Life in plastic, it’s… fantastic?

So, it’s probably no secret to anyone on my social media that I’ve recently had lip fillers. This has caused a lot of mixed opinions, from people telling me I was fine before (plot twist: I know), to people telling me they love them. It has also caused absolute outrage with a lot of guys I’m friends with – most of which feel they are fake and unnatural – messages sent between gym sessions improving the muscular ‘gains’ they develop purely through good diet and a healthy intake of steroids – but that’s none of my business.

The fillers have, undoubtedly, given me a huge confidence boost. However, I noticed that during  my extensive searches online before my fillers, I found countless posts describing the pain during and after, however none of them described the initial bruising, swelling or even had pictures of this.
This post is kind of aiming to explain as thoroughly as possible the pain, the stages and the healing process for first timers, and probably provide a laugh for the majority of the public too.

For anyone who is interested in getting fillers done, I would 100% recommend Sophia Bailey Aesthetics. She is super professional, extremely nice and puts you so at ease for your first treatment.

So here’s pretty much the low down on lip fillers (or at least my experience with them).
Yes, they hurt. The pain isn’t unbearable, in fact it isn’t even close (provided they use numbing cream). I’ve honestly had period pains that hurt more, and every piercing I had caused me more pain.
It’s more uncomfortable than anything, and the pain is worst in the cupids bow and the centre of both the top and bottom lips.
However, the result is definitely worth the pain.

As you can see, especially in the top lip, which was my main concern, the difference is huge.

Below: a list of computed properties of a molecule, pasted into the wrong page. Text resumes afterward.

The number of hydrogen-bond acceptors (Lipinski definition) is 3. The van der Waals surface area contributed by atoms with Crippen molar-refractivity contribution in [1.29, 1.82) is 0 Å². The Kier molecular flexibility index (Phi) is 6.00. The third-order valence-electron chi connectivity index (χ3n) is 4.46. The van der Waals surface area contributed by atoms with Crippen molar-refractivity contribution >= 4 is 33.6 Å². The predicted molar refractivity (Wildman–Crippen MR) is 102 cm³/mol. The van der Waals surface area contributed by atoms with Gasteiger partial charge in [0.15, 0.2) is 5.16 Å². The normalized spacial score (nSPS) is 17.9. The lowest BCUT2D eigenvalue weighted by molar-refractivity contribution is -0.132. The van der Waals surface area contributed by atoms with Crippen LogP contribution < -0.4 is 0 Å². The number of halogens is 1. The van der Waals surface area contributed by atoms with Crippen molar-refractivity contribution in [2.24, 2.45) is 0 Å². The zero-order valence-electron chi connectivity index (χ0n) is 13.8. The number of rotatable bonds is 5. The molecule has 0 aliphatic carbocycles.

But this isn’t where it just ends. So here’s the development of my lips over the first night and the first week, just in case you, like me, feel like you are Pete Burns reincarnated for a couple of days.

Day 1 (the night of):

Pete Burns level: 8/10.

Day 2 and 3 (development of bruising):

This is when the real bruising came out and my lips were sore as hell. Eating hurt a little, but not too much. I did need ibuprofen and ice, but it was never unbearable.

The week after:

The week after I didn’t mind at all – at work I just applied vaseline, and I kept them well moisturised and massaged them daily (this is super important to stop lumps) – they settled well and by the end of the week they were beautifully healed.

The finished result:


The new look and final result has given me such a confidence boost – my lips look amazing both with and without lipstick, which is something I had never felt before I had fillers. This post is in no way an attempt to horrify or put off potential customers or people wanting to get their lips done – it is purely to give a more rounded view of them without sugar coating it as a quick fix that has no side effects. Any surgery you have will undoubtedly have side effects like bruising and swelling, just as piercings and tattoos do. But the bruising and swelling are totally temporary and aren’t bad at all, and for me, the end result is totally worth it!

As I mentioned at the start of this post, nobody seems to ever talk about the real, painful side of cosmetic surgery and fillers (I’m looking at you, Kylie Jenner) – so here’s the truth one more time.
Your lips will swell. Your lips will bruise. They will feel ‘lumpy’ until they settle. They will need to be massaged (despite it hurting). They will feel chapped and dry (it’s all down to the swelling). They might peel (literally the skin has been shedding off my lips – this is okay!!).
The point I’m trying to make here is this information should be easily accessible.
You shouldn’t have to trawl through online forums to know what’s normal and what’s not. So there it is, and I certainly hope it’s of some use.

*just to clear it up; none of the photos used in this were edited, all the bruising and swelling shown is what was there at the time and I made sure to realistically document it for this purpose*

T x

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